Why can you set each monitor to a different color depth?

Raymond Chen

Random832 seemed horrified by the fact that it is possible to run multiple monitors, with different color formats on each monitor. “Seriously, why does it let you do that?” Well, of course you can do that. Why shouldn’t it let you do that? When multiple monitors were introduced to Windows, video hardware was nowhere near as advanced as it is today. One common discovery was that your computer, which came with a video card in one of the expansion slots, actually had a video chip baked into the motherboard, but which was disabled in the BIOS. In other words, your computer was actually multiple-monitor-capable; it’s just that the capability was disabled. Once you got it enabled, you would discover that the onboard video adapter was not as good as the one in the expansion slot. (Duh. If it were as good as the one in the expansion slot, then the manufacturer would have saved a lot of money and not bothered shipping a video card in the expansion slot!) Usually, the onboard video card didn’t have a lot of video RAM. You still want to run it at 1024×768 (hey, that’s high resolution for these days), but in order to do that, you need to reduce the color depth. On the other hand, the card in the expansion slot has a huge amount of video RAM (four megabytes!), so you take advantage of it by running at a higher color depth. You’re now getting the most out of your machine; each video card is cranked up as high as it can go. (The lame-o card doesn’t go very high, of course.) What could possibly be wrong with that?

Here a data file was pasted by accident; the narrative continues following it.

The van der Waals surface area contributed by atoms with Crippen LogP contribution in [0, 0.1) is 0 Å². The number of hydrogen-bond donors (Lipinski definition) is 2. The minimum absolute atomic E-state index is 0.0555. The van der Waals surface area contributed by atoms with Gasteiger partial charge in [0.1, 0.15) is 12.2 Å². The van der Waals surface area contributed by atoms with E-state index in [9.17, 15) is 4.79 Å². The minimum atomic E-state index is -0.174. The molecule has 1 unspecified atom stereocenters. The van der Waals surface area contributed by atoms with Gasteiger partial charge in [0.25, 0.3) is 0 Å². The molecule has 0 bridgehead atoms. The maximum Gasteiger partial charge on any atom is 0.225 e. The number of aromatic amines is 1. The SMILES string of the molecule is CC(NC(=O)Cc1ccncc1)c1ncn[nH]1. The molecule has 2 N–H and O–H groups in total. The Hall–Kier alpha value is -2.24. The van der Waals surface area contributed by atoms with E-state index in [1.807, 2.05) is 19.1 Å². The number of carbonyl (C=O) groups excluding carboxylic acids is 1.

Bonus chatter: It so happened that some of these “secret video card” motherboards had a feature where they would disable the ROM BIOS on the on-board video card if they detected a plug-in video card. To get multi-monitor support on these recalcitrant machines, one of my colleagues wrote a tool that you used like this:

  • Turn off the computer and remove the plug-in video card.
  • Boot the computer with only the lame-o on-board video.
  • Run the tool, which captures the ROM BIOS.
  • Turn off the computer, put the plug-in video card back in, and boot the computer again.
  • Run the tool again and tell it “Hey, take that ROM BIOS you captured and map it into memory where a ROM BIOS would normally go, and then initialize the video card from it and add it as my second monitor.”

It was a bit of a hassle, but it let you squeak crappy multi-monitor support out of these lame-o motherboards.


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